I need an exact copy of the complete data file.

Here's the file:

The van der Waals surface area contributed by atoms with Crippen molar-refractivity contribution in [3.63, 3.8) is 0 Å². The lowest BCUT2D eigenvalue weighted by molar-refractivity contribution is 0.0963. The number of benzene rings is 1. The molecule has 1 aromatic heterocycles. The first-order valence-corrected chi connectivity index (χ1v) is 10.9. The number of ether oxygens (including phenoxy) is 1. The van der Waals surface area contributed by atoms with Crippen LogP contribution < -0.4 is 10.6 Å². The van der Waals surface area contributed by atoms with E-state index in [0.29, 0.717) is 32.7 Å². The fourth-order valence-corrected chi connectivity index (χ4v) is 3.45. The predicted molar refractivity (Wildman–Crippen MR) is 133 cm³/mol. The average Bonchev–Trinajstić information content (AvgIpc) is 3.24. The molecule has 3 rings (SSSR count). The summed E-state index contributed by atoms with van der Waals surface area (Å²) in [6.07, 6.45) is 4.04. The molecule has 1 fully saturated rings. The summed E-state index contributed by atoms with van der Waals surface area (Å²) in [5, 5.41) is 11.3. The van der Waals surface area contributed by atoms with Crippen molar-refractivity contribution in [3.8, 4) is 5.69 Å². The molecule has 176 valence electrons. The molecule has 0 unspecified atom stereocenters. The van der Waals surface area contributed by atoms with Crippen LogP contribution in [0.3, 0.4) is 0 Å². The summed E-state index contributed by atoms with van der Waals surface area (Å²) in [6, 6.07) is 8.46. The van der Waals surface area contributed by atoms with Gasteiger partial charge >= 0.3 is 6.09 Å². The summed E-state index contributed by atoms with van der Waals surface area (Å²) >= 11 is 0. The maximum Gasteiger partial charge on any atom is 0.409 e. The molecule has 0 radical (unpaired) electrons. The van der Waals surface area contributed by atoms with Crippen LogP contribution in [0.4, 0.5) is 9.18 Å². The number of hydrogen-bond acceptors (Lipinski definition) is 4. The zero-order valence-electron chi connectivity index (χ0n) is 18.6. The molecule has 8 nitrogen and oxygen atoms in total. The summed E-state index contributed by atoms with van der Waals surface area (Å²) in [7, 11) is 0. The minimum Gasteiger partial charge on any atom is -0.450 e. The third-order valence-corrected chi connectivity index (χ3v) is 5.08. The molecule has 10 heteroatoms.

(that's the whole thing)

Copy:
The van der Waals surface area contributed by atoms with Crippen molar-refractivity contribution in [3.63, 3.8) is 0 Å². The lowest BCUT2D eigenvalue weighted by molar-refractivity contribution is 0.0963. The number of benzene rings is 1. The molecule has 1 aromatic heterocycles. The first-order valence-corrected chi connectivity index (χ1v) is 10.9. The number of ether oxygens (including phenoxy) is 1. The van der Waals surface area contributed by atoms with Crippen LogP contribution < -0.4 is 10.6 Å². The van der Waals surface area contributed by atoms with E-state index in [0.29, 0.717) is 32.7 Å². The fourth-order valence-corrected chi connectivity index (χ4v) is 3.45. The predicted molar refractivity (Wildman–Crippen MR) is 133 cm³/mol. The average Bonchev–Trinajstić information content (AvgIpc) is 3.24. The molecule has 3 rings (SSSR count). The summed E-state index contributed by atoms with van der Waals surface area (Å²) in [6.07, 6.45) is 4.04. The molecule has 1 fully saturated rings. The summed E-state index contributed by atoms with van der Waals surface area (Å²) in [5, 5.41) is 11.3. The van der Waals surface area contributed by atoms with Crippen molar-refractivity contribution in [3.8, 4) is 5.69 Å². The molecule has 176 valence electrons. The molecule has 0 unspecified atom stereocenters. The van der Waals surface area contributed by atoms with Crippen LogP contribution in [0.3, 0.4) is 0 Å². The summed E-state index contributed by atoms with van der Waals surface area (Å²) in [6, 6.07) is 8.46. The van der Waals surface area contributed by atoms with Gasteiger partial charge >= 0.3 is 6.09 Å². The summed E-state index contributed by atoms with van der Waals surface area (Å²) >= 11 is 0. The maximum Gasteiger partial charge on any atom is 0.409 e. The molecule has 0 radical (unpaired) electrons. The van der Waals surface area contributed by atoms with Crippen LogP contribution in [0.4, 0.5) is 9.18 Å². The number of hydrogen-bond acceptors (Lipinski definition) is 4. The zero-order valence-electron chi connectivity index (χ0n) is 18.6. The molecule has 8 nitrogen and oxygen atoms in total. The summed E-state index contributed by atoms with van der Waals surface area (Å²) in [7, 11) is 0. The minimum Gasteiger partial charge on any atom is -0.450 e. The third-order valence-corrected chi connectivity index (χ3v) is 5.08. The molecule has 10 heteroatoms.